These days of celebrating, out on school nights and looking forward to the family and friends coming over Saturday, have lifted my mind off dogged concern for the details of my work. Not that I am less productive, or teaching sloppily. I am not carrying it around all the time in my head.
Laughing already at the crosswalk coming from the parking garage last night, K and I attempted to cross the broad lanes of Market on the 8 second warning light. I sped forward in heels, not my usual footwear, and pitched a bit too far forward. I was falling in slow motion trying to compensate. I landed ruffled by embarrassment, but unhurt. We arrived breathless at our “club.”
Today, opening the door to one group of students, eight first graders, I entertained myself by announcing it was my birthday and asking, “So, how old do you think I am?” Several answers were, ninety-two, twenty-two and one hundred twenty. Ha ha ha ha.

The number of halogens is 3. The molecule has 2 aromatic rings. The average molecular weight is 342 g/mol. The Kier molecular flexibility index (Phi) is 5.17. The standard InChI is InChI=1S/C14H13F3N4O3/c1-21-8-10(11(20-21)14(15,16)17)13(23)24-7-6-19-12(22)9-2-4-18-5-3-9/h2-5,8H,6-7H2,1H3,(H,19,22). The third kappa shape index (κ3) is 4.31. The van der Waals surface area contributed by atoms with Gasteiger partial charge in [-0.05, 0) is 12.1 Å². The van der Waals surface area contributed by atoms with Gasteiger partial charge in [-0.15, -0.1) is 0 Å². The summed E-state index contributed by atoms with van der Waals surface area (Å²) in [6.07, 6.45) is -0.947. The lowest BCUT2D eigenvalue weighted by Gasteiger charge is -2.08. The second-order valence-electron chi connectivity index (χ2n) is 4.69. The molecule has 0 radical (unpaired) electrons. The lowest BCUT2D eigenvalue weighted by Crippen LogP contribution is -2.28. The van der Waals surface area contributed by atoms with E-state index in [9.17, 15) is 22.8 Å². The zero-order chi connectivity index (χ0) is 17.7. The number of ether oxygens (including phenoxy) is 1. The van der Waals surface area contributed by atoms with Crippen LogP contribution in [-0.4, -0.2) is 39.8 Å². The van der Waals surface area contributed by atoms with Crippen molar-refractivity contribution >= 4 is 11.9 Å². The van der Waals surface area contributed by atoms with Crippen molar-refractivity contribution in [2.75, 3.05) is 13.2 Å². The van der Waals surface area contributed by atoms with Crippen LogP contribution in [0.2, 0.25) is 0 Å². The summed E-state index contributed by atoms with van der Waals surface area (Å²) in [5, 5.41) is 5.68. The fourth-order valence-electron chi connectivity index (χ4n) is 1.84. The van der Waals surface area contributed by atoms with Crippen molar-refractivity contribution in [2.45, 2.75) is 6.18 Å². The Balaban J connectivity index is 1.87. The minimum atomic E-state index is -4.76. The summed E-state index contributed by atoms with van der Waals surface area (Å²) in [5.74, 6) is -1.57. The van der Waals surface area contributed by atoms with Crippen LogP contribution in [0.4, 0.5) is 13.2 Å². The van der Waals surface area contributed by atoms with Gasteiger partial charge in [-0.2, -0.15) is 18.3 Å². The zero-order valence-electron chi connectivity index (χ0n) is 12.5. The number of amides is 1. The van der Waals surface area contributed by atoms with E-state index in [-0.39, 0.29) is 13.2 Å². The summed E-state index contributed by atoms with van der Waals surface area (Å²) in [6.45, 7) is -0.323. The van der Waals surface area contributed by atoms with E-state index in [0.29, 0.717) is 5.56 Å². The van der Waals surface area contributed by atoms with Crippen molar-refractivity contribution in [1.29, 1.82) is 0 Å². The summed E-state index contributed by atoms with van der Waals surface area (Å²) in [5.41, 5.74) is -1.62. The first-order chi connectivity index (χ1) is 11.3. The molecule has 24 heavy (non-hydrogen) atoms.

This evening, when I met a friend and her 94 year old dad at a local seafood cafe we started with fresh margaritas. Mine was lime. When our plates came, I reached for a catsup bottle which gassed as I took the lid off, splatting my arm and chest with several teaspoons of gooey red tomato paste. My gal friend began diving for napkins, but I enacted a cowboy shootout dying scene. The amount of blood spatter was impressive. I mopped it off my black shirt amused.
The central idea seems obvious. I have been loving myself and others by attending to having fun, using the occasion of a very big birthday year number as an excuse.
Finding a central idea in a discovery draft can be as awakening as falling in slow motion on the street, or spattering oneself with catsup. Blogging daily is a great exercise in watching for central threads in recent experiences.
Since “real” writers compose discovery drafts and search for their themes among their words, might we do ourselves (and our students) a favor by making time to discover these central ideas?